Waving to the crowd with tears in her eyes, the 79-year-old hugged Obama before making her way to the microphone stand in the packed arena. Visibly caught up in emotion, all she managed at first was a big sigh.
King retired from tennis in 1983 after an illustrious career that included winning 12 Grand Slam singles titles. But her most significant victory came off the court. On the opening night of the 2023 tournament, King celebrated the 50th anniversary of the US Open becoming the first sporting event to offer equal prize money to female and male competitors.
1973 was a turning point
This year's final Grand Slam tournament offers a record purse of $65 million (€60 million) and caps off 17 consecutive years with pay equity at all four Grand Slams. King, the woman who "made it all possible," in Obama's words, found herself lost for words in the center of the biggest tennis stadium in the world.
In her tribute, Obama recalled how King, the US Open champion in 1972, allied with her fellow women's tennis players, threatening to boycott the tournament the following year unless women got the same prize money as men. That same summer, it was announced that the women's winner's purse would increase by $15,000 (€13,800), meaning that both men's and women's champions would each receive $25,000 (€23,000).
King: 'Our work is far from done'
"Women's tennis is the leader in women's sports," King said during her speech. "But while we celebrate today, our work is far from done."
The work she is referring to was on show in the lead-up tournaments to this year's US Open. The Canadian Open offered a total prize pool of $9.4 million, of which only $2.8 million went to the women's draw. In comparison, the men pocketed $6.6 million despite players from both sexes playing the same amount of sets in the competition.
Since 2021, in even-numbered years, the men's tournament has been held in Montreal, while the women's competition is held in Toronto, and vice versa in odd-numbered years. Some argue that the revenue of the men's tournament brings more spectators through the gates and generates more TV money.
Inequality on show
Even some stars of the game, like Novak Djokovic and Rafael Nadal, bought into that narrative. "The stats are showing that we have much more spectators on the men's tennis matches," said Djokovic at the 2016 Indian Wells Masters. "I think that's one of the reasons why maybe we should get awarded more."
Nadal made similar remarks at the 2019 Australian Open: "If they sell more tickets than what we sell tickets, they deserve more than us." Both have since backtracked, voicing their support for a union of the men's and women's governing bodies.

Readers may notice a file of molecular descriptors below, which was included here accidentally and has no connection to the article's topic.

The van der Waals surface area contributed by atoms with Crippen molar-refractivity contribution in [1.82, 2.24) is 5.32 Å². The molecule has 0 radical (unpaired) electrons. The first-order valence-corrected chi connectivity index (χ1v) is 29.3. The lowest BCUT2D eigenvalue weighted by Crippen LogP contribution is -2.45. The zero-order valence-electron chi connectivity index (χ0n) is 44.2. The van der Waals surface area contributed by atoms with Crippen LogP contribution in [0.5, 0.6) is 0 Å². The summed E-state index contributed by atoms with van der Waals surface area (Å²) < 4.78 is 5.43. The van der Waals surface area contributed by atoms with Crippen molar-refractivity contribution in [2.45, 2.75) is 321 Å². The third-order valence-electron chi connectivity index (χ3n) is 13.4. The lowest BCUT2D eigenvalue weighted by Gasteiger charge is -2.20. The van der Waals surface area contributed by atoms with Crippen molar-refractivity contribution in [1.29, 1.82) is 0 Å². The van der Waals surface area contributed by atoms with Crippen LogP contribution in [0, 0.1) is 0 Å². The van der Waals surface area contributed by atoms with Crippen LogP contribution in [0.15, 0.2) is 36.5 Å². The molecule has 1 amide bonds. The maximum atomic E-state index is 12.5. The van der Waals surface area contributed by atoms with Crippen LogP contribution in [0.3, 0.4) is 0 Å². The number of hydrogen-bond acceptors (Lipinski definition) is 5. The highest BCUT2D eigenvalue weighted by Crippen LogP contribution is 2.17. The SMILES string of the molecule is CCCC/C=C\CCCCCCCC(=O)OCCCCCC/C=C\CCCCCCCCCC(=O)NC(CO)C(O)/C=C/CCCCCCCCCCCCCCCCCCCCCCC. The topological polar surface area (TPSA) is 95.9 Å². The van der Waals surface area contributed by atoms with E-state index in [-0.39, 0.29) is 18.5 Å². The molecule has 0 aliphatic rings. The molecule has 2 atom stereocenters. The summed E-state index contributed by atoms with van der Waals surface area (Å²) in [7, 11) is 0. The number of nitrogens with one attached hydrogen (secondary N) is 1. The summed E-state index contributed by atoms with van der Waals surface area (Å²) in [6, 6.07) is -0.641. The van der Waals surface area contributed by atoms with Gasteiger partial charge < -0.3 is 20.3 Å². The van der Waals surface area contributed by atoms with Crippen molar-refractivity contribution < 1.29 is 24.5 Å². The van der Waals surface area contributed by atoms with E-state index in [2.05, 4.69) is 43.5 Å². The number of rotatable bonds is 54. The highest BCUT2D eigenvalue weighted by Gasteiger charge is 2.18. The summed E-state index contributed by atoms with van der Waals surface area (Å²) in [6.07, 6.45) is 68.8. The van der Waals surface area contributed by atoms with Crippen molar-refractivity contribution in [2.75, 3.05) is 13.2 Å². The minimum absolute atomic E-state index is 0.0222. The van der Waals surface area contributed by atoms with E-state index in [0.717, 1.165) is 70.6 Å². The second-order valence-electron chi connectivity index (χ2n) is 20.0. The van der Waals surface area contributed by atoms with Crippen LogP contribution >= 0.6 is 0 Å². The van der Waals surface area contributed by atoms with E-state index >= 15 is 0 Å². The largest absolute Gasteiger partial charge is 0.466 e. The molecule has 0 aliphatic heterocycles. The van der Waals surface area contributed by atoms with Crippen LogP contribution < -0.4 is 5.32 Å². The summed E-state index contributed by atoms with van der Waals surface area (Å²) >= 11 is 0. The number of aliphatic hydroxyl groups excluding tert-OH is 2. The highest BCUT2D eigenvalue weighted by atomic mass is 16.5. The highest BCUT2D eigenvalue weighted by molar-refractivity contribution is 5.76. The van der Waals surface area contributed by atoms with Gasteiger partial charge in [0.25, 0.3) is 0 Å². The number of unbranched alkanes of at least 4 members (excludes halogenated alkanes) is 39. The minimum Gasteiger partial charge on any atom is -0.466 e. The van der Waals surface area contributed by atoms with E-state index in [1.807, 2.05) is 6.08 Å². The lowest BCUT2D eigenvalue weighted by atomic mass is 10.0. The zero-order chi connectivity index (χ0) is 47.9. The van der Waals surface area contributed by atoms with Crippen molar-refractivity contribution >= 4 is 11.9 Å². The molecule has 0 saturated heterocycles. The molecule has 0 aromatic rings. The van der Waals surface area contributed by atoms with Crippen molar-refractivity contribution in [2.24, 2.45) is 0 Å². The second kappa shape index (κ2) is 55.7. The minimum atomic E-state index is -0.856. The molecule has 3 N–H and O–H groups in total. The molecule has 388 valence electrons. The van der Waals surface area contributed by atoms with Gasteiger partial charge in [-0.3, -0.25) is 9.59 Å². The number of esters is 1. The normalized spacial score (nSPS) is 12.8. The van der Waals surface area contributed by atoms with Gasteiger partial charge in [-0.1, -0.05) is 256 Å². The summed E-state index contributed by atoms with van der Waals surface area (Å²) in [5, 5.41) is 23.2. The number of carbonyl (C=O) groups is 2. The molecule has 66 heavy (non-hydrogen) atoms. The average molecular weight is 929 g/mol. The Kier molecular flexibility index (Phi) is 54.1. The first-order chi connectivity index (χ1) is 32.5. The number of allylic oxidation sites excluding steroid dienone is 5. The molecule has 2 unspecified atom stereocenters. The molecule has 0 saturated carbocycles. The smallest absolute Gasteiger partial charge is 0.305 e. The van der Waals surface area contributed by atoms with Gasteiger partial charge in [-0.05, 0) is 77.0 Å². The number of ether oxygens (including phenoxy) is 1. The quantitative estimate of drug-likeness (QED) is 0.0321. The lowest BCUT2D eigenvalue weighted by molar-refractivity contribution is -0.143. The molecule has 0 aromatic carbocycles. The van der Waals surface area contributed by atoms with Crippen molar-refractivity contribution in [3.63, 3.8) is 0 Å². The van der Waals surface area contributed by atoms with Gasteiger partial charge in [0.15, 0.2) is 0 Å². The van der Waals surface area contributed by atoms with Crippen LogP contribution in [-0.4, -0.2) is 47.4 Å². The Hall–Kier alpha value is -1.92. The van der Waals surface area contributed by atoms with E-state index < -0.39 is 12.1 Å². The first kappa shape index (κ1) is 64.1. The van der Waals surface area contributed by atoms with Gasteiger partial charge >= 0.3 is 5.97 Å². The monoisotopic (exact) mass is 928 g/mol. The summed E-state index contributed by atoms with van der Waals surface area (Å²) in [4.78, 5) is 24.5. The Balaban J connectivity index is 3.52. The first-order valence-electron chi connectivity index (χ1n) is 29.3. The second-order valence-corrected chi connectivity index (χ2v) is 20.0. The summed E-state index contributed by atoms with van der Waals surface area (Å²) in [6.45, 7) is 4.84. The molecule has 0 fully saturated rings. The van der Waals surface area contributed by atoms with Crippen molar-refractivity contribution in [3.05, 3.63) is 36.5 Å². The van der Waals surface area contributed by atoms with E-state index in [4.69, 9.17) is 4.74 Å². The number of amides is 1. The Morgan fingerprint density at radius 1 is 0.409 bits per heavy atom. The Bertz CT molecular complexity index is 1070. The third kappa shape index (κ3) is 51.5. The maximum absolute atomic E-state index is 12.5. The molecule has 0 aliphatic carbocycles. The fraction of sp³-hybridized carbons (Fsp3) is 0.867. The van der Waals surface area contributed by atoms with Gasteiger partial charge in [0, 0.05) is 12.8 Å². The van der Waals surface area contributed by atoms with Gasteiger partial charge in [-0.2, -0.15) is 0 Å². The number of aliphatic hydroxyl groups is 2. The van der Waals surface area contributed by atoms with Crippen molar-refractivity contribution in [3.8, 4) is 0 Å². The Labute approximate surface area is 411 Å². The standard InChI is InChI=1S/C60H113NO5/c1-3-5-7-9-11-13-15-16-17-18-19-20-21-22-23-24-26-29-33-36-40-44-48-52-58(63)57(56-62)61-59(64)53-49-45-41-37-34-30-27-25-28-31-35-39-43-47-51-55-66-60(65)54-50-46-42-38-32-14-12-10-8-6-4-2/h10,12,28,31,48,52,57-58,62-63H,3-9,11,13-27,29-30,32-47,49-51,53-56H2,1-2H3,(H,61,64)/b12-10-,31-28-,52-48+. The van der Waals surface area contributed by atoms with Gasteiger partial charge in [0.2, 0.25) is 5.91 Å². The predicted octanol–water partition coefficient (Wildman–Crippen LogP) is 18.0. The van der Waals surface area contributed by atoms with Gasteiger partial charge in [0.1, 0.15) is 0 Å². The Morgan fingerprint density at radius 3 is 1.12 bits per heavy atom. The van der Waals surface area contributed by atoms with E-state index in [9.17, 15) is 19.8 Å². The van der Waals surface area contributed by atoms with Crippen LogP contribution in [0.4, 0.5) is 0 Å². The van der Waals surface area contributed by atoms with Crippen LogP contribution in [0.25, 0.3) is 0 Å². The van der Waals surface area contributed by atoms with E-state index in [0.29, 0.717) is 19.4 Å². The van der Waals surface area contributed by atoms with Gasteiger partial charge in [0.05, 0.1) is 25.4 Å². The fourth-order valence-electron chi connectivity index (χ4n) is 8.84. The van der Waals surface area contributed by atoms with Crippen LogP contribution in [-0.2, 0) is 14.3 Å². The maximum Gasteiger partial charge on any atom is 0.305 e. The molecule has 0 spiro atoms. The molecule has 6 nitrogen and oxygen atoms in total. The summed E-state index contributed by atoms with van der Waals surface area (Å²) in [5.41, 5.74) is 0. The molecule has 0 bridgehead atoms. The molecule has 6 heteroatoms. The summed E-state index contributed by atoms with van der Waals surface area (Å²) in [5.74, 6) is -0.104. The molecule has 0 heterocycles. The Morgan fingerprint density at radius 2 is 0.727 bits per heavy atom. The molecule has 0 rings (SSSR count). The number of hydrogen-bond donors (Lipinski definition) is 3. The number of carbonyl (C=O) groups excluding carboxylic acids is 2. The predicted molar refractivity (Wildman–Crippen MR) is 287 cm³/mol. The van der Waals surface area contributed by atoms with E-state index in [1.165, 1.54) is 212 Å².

A week after the Canadian Open, the discrepancy in prize money was on show again at the Cincinnati Masters, even though the women's and men's draws took place at the same venue, meaning fans paid the same amount of money to watch men's and women's matches.
But yet again, the men's champion Djokovic took home around $1 million (€920,000) in prize money, while his female counterpart Coco Gauff had to settle for roughly $450,000 (€420,000) — less than half. Women's tennis might be making progress, but it is still very much playing catch-up.
Murray: WTA, ATP 'have to work together"
Former world No. 1 Andy Murray is one of the biggest advocates for equal pay in tennis. Confronted with the disparity in prize money before his first match in Cincinnati, Murray said the governing bodies of tennis — the Association of Tennis Professionals (ATP), which manages the men's tour, and the Women's Tennis Association (WTA), which manages the women's — have to work together to find a solution.
"I always felt like when we're competing at the same event on the same courts, we should be playing for the same prize money," said the former Wimbledon champion. "It is difficult for it ever to become truly equal until the ATP and the WTA sort of actually combine and work together."
In a first step in that direction, the WTA announced in June that all combined 1000- and 500-level events, the sport's top competitions outside the Grand Slams, will offer equal prize money by 2027. The non-combined tournaments will do so by 2033.
If everything goes to plan, Billie Jean King will be 89 years old by the time prize money in professional tennis will be evenly distributed between men and women. Half a century after the tennis champion's activism won equal pay for women at the 1973 US Open, she still leads a fight for equity far from done.
Before leaving the stage on Tuesday, King finished her speech with a quote from American civil rights activist Coretta Scott King: "Struggle is a never-ending process. Freedom is never really won. You earn it, and you win it in every generation."
Edited by: James Thorogood